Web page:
Categorized | Dengue Fever, Health

Three new Dengue Fever cases raises total to 233 Friday (Jan 22)

As a precaution, the Waipio Valley Access Road and valley area has been closed to all traffic effective 2:30 p.m. January 13, 2016 and access will be limited to valley residents only. This restricted access will remain until further notice.

As of 1 p.m. today (Jan 22) the Department of Health reported three new confirmed cases of Dengue Fever. The total number of confirmed cases since the beginning of the outbreak rises to 233. These cases include 211 residents and 22 visitors. Currently there are three potentially infectious individuals.

Dengue Fever is a virus that is transmitted from an infected person to a mosquito, which can then infect another person. Dengue fever cannot be spread directly from person to person.

Symptoms of dengue include a high fever, intense headache and joint pain, and rash on the arms. If you suspect you may have dengue, contact your health care provider and remain indoors to prevent the possibility of being bitten and infecting mosquitoes.

The Department of Health is spraying and treating areas connected to confirmed cases to reduce mosquito populations. In addition, Civil Defense teams are inspecting areas of high mosquito presence reported by the community. If teams visit your home while you are away, they will leave a note – please follow the instructions on the note to contact the appropriate agency.

While these efforts lower risk by reducing mosquito populations, the most effective method to reduce the spread of dengue is for everyone to avoid and prevent mosquito bites. Fight The Bite by wearing clothing that minimizes exposed skin, using mosquito repellant, and avoiding activities in areas of high mosquito concentration during the early morning and late afternoon periods when mosquito activity is greatest.

For additional information on Dengue Fever and preventing the spread of Dengue Fever, go to health.hawaii.gov or call the Department of Health at 974-6001., Everyone’s help and assistance with this outbreak is much needed and appreciated.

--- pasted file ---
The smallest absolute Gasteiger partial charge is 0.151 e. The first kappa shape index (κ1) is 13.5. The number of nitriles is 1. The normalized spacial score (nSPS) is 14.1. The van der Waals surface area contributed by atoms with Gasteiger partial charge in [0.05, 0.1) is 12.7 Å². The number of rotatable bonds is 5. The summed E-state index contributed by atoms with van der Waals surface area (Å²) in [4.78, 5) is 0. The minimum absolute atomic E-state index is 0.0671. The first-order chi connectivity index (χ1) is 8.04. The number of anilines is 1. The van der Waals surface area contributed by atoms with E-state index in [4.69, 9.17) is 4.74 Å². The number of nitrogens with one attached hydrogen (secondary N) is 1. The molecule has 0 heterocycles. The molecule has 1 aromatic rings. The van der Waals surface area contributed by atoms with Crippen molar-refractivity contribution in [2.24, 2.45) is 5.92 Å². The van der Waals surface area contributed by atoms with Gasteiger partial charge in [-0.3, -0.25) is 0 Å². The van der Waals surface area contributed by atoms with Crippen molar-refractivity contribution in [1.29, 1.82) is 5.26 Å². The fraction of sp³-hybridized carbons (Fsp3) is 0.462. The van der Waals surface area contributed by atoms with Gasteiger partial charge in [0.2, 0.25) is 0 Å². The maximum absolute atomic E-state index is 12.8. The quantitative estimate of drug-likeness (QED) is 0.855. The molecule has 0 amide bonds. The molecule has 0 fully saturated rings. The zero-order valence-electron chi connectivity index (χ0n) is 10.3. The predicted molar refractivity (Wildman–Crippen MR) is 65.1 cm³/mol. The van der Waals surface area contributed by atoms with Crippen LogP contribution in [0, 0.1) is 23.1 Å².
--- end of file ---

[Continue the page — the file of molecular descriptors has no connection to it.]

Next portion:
As of January 22, 2016: Since the last update, HDOH has identified 3 new cases of dengue fever. Currently, as many as 3 of the confirmed cases to date are potentially infectious to mosquitoes. All others are no longer infectious.
Potentially infectious individuals3Illness onset 1/12/16 to 1/17/16
Cases no longer infectious230Illness onset 9/11/15 to 1/11/16
Past and present confirmed cases (Cumulative TOTAL)233

Of the confirmed cases, 211 are Hawaii Island residents and 22 are visitors. 190 cases have been adults; 43 have been children (less than 18 years of age). Onset of illness has ranged between 9/11/15 – 1/17/16.

As of today, a total of 977 reported potential cases have been excluded based on test results and/or not meeting case criteria

Hawaii State Department of Health continues to routinely monitor for cases of imported dengue infection on ALL islands and will continue to have Vector Control perform mosquito site assessments and abatement as needed. Since the beginning of our current investigation on Hawaii island, seven imported dengue fever cases have been confirmed (five on Oahu, one on Maui, and one on Hawaii), and one imported chikungunya case (on Hawaii) has been confirmed. These cases are not associated with the Hawaii island investigation.

Call Aloha United Way 2-1-1 for general information about dengue fever and the current Big Island dengue investigation.

To report a suspect case, contact:

On the Big Island: 808-974-6001 (East Hawaii) or 808-322-4880 (West Hawaii)
On other islands: DOH Disease Outbreak Control Division at 808-586-4586.

To report mosquito concerns, contact:

On the Big Island: 808-974-6001 (East Hawaii) or 808-322-4880 (West Hawaii)
On Oahu: 808-586-8021, on Maui: 808-873-3560, on Kauai: 808-241-3306
If you are ill and are worried that you might have dengue fever, contact your healthcare provider.

Clinicians: for updates go to health.hawaii.gov/docd/updates…

DengueFeverFlyer

Weekly sessions will be held every Thursday at 11:30 a.m. at the State Office Building, Rooms A, B, and C located at 75 Aupuni St. in Hilo, and at the West Hawaii Civic Center, Mayor’s Conference Room located at 74-5044 Ane Keohokalole Hwy. in Kailua-Kona. Beginning Jan. 19, weekly sessions will be held every Tuesday at 12:30 p.m. at Yano Hall located at 82-6165 Mamalahoa Hwy. in Captain Cook. These sessions are open to the public and scheduled to continue through February. Contact the Department of Health Hawaii District Health Office at 974-6001 for more information.